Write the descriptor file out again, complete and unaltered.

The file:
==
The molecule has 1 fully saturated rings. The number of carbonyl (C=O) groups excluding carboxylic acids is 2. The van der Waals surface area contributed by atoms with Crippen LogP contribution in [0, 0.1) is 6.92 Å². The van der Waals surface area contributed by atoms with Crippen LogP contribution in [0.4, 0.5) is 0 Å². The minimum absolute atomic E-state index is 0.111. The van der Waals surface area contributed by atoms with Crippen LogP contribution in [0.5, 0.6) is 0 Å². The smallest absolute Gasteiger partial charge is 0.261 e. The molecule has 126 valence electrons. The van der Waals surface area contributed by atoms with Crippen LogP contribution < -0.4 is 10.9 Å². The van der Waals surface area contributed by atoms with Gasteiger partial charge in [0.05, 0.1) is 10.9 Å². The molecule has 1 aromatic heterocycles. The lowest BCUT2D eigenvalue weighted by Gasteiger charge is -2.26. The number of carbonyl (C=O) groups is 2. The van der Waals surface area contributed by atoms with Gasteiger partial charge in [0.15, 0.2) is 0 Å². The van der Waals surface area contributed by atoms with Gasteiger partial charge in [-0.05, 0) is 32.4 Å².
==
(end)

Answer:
The molecule has 1 fully saturated rings. The number of carbonyl (C=O) groups excluding carboxylic acids is 2. The van der Waals surface area contributed by atoms with Crippen LogP contribution in [0, 0.1) is 6.92 Å². The van der Waals surface area contributed by atoms with Crippen LogP contribution in [0.4, 0.5) is 0 Å². The minimum absolute atomic E-state index is 0.111. The van der Waals surface area contributed by atoms with Crippen LogP contribution in [0.5, 0.6) is 0 Å². The smallest absolute Gasteiger partial charge is 0.261 e. The molecule has 126 valence electrons. The van der Waals surface area contributed by atoms with Crippen LogP contribution < -0.4 is 10.9 Å². The van der Waals surface area contributed by atoms with Gasteiger partial charge in [0.05, 0.1) is 10.9 Å². The molecule has 1 aromatic heterocycles. The lowest BCUT2D eigenvalue weighted by Gasteiger charge is -2.26. The number of carbonyl (C=O) groups is 2. The van der Waals surface area contributed by atoms with Gasteiger partial charge in [0.15, 0.2) is 0 Å². The van der Waals surface area contributed by atoms with Gasteiger partial charge in [-0.05, 0) is 32.4 Å².